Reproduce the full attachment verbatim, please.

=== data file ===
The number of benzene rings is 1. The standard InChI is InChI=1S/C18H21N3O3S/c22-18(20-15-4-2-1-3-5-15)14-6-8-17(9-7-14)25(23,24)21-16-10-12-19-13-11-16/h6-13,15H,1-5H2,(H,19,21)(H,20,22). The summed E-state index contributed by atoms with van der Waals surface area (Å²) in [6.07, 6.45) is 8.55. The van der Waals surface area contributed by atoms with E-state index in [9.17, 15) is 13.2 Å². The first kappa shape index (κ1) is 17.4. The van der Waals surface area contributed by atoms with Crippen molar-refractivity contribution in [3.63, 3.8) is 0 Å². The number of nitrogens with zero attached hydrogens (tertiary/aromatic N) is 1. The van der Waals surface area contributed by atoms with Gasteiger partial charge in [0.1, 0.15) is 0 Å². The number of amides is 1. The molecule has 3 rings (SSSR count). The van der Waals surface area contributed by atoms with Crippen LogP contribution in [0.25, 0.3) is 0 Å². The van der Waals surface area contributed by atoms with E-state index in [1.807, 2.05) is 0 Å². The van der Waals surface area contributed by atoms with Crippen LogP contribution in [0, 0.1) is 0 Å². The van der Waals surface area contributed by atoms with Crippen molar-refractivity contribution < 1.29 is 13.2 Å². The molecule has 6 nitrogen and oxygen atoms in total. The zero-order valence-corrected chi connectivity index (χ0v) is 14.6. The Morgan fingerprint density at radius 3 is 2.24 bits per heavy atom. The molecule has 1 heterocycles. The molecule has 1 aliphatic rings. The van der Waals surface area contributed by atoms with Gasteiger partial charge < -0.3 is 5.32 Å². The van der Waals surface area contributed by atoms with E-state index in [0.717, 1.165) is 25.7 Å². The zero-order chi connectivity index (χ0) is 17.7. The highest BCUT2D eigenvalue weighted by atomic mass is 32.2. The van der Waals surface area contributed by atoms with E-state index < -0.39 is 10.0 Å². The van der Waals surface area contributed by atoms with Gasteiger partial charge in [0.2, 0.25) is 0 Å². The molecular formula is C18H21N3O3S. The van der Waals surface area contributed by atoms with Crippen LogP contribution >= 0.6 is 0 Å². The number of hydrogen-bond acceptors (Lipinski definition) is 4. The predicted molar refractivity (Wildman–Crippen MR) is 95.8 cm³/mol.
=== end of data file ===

The number of benzene rings is 1. The standard InChI is InChI=1S/C18H21N3O3S/c22-18(20-15-4-2-1-3-5-15)14-6-8-17(9-7-14)25(23,24)21-16-10-12-19-13-11-16/h6-13,15H,1-5H2,(H,19,21)(H,20,22). The summed E-state index contributed by atoms with van der Waals surface area (Å²) in [6.07, 6.45) is 8.55. The van der Waals surface area contributed by atoms with E-state index in [9.17, 15) is 13.2 Å². The first kappa shape index (κ1) is 17.4. The van der Waals surface area contributed by atoms with Crippen molar-refractivity contribution in [3.63, 3.8) is 0 Å². The number of nitrogens with zero attached hydrogens (tertiary/aromatic N) is 1. The van der Waals surface area contributed by atoms with Gasteiger partial charge in [0.1, 0.15) is 0 Å². The number of amides is 1. The molecule has 3 rings (SSSR count). The van der Waals surface area contributed by atoms with Crippen LogP contribution in [0.25, 0.3) is 0 Å². The van der Waals surface area contributed by atoms with E-state index in [1.807, 2.05) is 0 Å². The van der Waals surface area contributed by atoms with Crippen LogP contribution in [0, 0.1) is 0 Å². The van der Waals surface area contributed by atoms with Crippen molar-refractivity contribution < 1.29 is 13.2 Å². The molecule has 6 nitrogen and oxygen atoms in total. The zero-order valence-corrected chi connectivity index (χ0v) is 14.6. The Morgan fingerprint density at radius 3 is 2.24 bits per heavy atom. The molecule has 1 heterocycles. The molecule has 1 aliphatic rings. The van der Waals surface area contributed by atoms with Gasteiger partial charge < -0.3 is 5.32 Å². The van der Waals surface area contributed by atoms with E-state index in [0.717, 1.165) is 25.7 Å². The zero-order chi connectivity index (χ0) is 17.7. The highest BCUT2D eigenvalue weighted by atomic mass is 32.2. The van der Waals surface area contributed by atoms with E-state index < -0.39 is 10.0 Å². The van der Waals surface area contributed by atoms with Gasteiger partial charge in [0.2, 0.25) is 0 Å². The molecular formula is C18H21N3O3S. The van der Waals surface area contributed by atoms with Crippen LogP contribution >= 0.6 is 0 Å². The number of hydrogen-bond acceptors (Lipinski definition) is 4. The predicted molar refractivity (Wildman–Crippen MR) is 95.8 cm³/mol.